Through Licorice Pizza, Paul Thomas Anderson effortlessly transported us to 1970s LA in his coming-of-age film, with the result being tipped to triumph at the 2022 Oscars – despite controversy over some scenes.
Not quite content with entertaining us with her music, Alana Haim made her debut on the big screen in the nostalgic flick, playing Alana Kane opposite Cooper Hoffman’s Gary Valentine.
The pair first meet when 25-year-old photographer’s assistant Alana (Haim) attends a high school photography day in 1973, and sparks instantly fly – for Gary, 15, only, that is. Despite rebuffing his advances and a 10-year age-gap, they become close friends before going into business together selling waterbeds.
What ensues is a will-they won’t-they narrative as they blur the lines between friendship, business and romance, set against a sun-drenched, celebrity-obsessed California backdrop.
Filmmaker Paul manages to sink us right into the 70s, giving us the feeling that we’re smack bang in the middle of a lazy, hazy California summer.
Cooper, son of late Hollywood legend Philip Seymour Hoffman, is captivating in the role of the ambitious, lovable Gary and Alana is magnetic, giving us a relatable portrayal of a mixed-up twenty-something, struggling to find her place in the world.
Alana Haim steals the show as Alana Kane (Picture: YouTube)
Cooper stars as former child star Gary Valentine (Picture: YouTube)
She is fantastic opposite Cooper but it’s those telling scenes with her family – played by real-life siblings and fellow Haim musicians Danielle and Este Haim – where she absolutely shines.
Licorice Pizza is also packed full of some star-studded cameos, some that work to perfection and some that really don’t. Sean Penn is scarily good as an ageing, sleazy movie star while we’d watch a full-length film of Bradley Cooper’s version of Jon Peters.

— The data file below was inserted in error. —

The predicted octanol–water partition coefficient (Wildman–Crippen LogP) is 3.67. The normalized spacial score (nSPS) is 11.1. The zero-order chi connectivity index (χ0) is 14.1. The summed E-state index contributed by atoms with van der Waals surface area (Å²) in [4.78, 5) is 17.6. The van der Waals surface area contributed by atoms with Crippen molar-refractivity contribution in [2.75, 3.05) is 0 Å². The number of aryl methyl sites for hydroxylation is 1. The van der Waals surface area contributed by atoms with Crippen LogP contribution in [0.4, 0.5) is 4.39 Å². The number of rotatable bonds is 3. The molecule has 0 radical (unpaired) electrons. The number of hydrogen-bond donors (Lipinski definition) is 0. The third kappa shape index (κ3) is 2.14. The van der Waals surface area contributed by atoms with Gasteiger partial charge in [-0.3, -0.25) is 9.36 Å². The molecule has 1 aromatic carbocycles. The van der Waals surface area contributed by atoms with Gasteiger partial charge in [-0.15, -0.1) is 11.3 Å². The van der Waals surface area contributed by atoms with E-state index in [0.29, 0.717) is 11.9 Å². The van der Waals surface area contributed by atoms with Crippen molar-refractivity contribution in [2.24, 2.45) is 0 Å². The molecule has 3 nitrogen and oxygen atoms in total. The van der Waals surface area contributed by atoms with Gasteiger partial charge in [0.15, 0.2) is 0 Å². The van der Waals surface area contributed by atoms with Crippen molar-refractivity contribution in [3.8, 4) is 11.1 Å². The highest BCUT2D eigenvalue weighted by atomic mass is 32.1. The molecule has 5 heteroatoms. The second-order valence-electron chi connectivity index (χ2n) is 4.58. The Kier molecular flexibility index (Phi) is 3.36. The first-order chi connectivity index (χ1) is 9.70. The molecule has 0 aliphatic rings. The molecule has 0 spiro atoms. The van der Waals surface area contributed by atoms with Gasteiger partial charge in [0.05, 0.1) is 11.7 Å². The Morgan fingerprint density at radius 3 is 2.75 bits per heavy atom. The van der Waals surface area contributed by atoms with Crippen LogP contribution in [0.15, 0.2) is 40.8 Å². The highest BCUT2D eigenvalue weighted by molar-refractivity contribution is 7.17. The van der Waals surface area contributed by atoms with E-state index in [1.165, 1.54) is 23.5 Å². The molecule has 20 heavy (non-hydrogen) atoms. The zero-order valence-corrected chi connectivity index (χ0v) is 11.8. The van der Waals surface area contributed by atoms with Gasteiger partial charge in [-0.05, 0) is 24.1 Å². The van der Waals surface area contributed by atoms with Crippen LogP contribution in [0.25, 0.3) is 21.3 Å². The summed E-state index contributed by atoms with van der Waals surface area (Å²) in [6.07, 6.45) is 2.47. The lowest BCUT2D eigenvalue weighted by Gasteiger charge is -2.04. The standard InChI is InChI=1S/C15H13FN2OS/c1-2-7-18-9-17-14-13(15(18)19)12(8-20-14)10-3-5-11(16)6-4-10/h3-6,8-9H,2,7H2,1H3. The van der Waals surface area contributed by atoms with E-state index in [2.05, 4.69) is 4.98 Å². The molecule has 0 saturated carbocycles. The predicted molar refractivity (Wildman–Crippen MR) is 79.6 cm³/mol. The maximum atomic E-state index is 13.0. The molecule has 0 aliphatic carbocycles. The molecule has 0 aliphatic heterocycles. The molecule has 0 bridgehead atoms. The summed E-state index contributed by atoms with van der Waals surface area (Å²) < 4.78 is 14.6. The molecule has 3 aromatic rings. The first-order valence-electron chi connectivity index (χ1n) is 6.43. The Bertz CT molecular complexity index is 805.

However, John Michael Higgins’ highly controversial role of a restaurateur who cracks racist jokes feels hugely unnecessary, out of place and leaves viewers uncomfortable and cringing – scenes which have since sparked backlash from movie-goers.
The movie also feels very drawn out, with multiple strands packed into the run-time of just over two hours. There were many different plots to keep track of – romantic entanglements, waterbeds, mistaken identities which lead to an arrest, the pronunciation of Barbara Streisand’s name and the oil crisis – a lot of these could have been cut to spotlight the bond between Alana and Gary slightly better.
At points it feels so hard to keep track of exactly what is going on that you’d be forgiven for ignoring it all and just taking comfort in the sunny 70s that Paul has introduced us to.
If nothing else, it’ll leave you desperate for a water bed.
Licorice Pizza is in cinemas now.